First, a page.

Innate recognition of water bodies in echolocating bats

Stefan Greif*, Björn M. Siemers

*Corresponding author for this work

Research output: Contribution to journalArticlepeer-review


In the course of their lives, most animals must find different specific habitat and microhabitat types for survival and reproduction. Yet, in vertebrates, little is known about the sensory cues that mediate habitat recognition. In free flying bats the echolocation of insect-sized point targets is well understood, whereas how they recognize and classify spatially extended echo targets is currently unknown. In this study, we show how echolocating bats recognize ponds or other water bodies that are crucial for foraging, drinking and orientation. With wild bats of 15 different species (seven genera from three phylogenetically distant, large bat families), we found that bats perceived any extended, echo-acoustically smooth surface to be water, even in the presence of conflicting information from other sensory modalities. In addition, naive juvenile bats that had never before encountered a water body showed spontaneous drinking responses from smooth plates. This provides the first evidence for innate recognition of a habitat cue in a mammal.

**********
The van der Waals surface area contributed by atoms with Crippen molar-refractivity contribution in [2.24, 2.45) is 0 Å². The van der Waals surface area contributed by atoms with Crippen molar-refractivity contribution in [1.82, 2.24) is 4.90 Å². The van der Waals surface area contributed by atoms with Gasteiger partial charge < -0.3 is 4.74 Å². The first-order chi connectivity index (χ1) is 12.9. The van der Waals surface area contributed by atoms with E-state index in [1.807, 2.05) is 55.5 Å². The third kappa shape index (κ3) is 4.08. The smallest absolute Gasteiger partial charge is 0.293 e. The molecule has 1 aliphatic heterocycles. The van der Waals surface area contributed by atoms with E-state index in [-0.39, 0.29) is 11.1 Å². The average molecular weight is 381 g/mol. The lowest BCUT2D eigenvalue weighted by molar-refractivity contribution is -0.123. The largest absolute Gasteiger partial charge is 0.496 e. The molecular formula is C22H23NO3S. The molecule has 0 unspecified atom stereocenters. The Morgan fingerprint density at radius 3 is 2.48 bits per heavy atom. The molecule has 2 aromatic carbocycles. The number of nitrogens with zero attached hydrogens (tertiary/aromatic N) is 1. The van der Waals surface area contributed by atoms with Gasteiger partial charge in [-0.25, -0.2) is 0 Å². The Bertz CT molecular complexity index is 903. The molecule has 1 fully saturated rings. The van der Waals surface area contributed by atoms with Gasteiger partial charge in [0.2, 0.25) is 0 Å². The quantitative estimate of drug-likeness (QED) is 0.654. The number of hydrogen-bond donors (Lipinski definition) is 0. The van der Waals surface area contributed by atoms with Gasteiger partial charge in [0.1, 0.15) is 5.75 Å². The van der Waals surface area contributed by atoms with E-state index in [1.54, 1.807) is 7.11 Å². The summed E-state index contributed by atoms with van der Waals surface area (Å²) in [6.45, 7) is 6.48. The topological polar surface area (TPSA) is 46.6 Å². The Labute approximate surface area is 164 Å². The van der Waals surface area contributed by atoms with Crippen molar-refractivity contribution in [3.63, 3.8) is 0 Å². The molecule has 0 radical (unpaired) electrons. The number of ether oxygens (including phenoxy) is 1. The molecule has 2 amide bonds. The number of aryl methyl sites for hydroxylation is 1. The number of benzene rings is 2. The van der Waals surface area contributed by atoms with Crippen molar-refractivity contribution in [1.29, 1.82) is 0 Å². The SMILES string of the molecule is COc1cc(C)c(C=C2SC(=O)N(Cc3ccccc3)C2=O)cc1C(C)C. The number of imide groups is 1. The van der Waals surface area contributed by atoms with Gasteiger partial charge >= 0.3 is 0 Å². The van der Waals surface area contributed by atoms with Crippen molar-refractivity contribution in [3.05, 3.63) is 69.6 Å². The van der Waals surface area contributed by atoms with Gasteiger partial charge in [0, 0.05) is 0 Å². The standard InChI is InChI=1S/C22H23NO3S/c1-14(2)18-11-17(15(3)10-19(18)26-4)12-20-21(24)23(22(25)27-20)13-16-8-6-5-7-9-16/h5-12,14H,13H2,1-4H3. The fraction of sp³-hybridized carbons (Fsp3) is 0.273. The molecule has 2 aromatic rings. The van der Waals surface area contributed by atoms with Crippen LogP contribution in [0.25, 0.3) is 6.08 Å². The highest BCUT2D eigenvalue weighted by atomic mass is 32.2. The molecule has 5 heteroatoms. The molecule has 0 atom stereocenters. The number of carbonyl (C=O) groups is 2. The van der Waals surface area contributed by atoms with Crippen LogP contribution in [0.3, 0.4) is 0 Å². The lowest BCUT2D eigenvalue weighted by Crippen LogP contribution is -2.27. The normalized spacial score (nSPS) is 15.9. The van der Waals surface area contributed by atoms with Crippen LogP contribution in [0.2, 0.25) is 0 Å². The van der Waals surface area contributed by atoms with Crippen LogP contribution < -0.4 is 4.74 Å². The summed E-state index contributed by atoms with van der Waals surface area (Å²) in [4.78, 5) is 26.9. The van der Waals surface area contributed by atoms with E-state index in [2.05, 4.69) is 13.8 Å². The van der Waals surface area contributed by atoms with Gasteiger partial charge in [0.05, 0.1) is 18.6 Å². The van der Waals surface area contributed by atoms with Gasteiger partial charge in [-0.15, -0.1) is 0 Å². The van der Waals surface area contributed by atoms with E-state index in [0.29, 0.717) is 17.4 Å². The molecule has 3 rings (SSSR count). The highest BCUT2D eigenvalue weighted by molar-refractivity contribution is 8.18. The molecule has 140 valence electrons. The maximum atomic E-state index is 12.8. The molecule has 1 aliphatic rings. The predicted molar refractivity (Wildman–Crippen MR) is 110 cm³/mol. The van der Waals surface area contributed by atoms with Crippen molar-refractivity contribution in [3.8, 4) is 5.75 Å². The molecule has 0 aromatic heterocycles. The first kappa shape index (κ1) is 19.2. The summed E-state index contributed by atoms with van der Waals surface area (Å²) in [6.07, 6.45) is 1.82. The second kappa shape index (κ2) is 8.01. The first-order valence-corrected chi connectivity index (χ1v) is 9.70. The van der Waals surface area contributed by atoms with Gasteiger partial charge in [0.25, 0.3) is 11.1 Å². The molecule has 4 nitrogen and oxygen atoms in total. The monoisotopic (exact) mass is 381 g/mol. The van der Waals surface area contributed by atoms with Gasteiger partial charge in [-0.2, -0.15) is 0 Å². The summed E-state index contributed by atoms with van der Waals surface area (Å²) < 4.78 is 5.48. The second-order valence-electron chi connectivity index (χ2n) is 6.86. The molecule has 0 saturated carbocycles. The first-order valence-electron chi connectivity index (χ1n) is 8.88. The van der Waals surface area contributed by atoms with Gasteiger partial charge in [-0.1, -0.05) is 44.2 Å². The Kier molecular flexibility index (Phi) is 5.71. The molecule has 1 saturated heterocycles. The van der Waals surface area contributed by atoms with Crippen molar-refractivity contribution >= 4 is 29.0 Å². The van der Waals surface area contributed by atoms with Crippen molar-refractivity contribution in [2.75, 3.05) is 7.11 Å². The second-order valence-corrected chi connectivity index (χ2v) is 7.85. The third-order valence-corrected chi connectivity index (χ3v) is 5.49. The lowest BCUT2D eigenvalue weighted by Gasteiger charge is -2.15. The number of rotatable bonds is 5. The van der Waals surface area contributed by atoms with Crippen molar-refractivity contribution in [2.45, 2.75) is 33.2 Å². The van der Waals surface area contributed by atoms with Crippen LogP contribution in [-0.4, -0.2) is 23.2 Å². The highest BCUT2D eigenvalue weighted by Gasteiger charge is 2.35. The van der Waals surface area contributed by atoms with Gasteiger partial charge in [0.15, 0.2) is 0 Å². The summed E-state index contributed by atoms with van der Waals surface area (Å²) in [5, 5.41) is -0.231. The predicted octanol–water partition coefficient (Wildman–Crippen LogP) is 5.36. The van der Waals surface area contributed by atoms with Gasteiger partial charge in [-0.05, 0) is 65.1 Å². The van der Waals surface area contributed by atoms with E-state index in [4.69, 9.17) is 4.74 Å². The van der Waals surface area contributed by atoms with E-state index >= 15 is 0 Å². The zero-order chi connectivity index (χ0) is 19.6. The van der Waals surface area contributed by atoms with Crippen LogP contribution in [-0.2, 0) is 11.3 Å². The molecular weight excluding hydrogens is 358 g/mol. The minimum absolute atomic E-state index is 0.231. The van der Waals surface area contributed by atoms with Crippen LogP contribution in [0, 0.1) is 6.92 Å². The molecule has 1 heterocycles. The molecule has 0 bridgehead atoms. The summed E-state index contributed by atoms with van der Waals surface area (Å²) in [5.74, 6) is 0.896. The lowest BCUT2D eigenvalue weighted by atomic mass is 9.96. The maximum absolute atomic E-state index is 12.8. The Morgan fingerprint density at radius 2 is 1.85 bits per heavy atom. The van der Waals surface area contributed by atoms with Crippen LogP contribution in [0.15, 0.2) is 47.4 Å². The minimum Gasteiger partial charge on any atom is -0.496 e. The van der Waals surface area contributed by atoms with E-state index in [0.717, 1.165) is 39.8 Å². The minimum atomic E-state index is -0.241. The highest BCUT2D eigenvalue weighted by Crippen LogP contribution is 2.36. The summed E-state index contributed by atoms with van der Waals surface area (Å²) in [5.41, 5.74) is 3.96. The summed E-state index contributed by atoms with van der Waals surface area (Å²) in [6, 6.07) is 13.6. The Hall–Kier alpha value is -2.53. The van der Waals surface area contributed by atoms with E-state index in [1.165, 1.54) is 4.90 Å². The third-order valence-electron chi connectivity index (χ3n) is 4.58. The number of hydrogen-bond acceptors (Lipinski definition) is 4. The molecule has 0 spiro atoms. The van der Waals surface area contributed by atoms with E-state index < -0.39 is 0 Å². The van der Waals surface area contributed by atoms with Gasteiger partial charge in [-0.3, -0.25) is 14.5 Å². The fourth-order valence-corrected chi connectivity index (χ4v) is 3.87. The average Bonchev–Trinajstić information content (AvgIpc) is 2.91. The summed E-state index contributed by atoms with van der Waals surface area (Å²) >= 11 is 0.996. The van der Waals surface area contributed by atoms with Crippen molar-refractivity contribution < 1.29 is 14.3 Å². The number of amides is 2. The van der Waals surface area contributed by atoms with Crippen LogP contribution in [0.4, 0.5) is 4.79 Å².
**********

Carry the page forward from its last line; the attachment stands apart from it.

Original languageEnglish
Article number107
JournalNature Communications
Issue number8
StatePublished - 2010
Externally publishedYes


Dive into the research topics of 'Innate recognition of water bodies in echolocating bats'. Together they form a unique fingerprint.

Cite this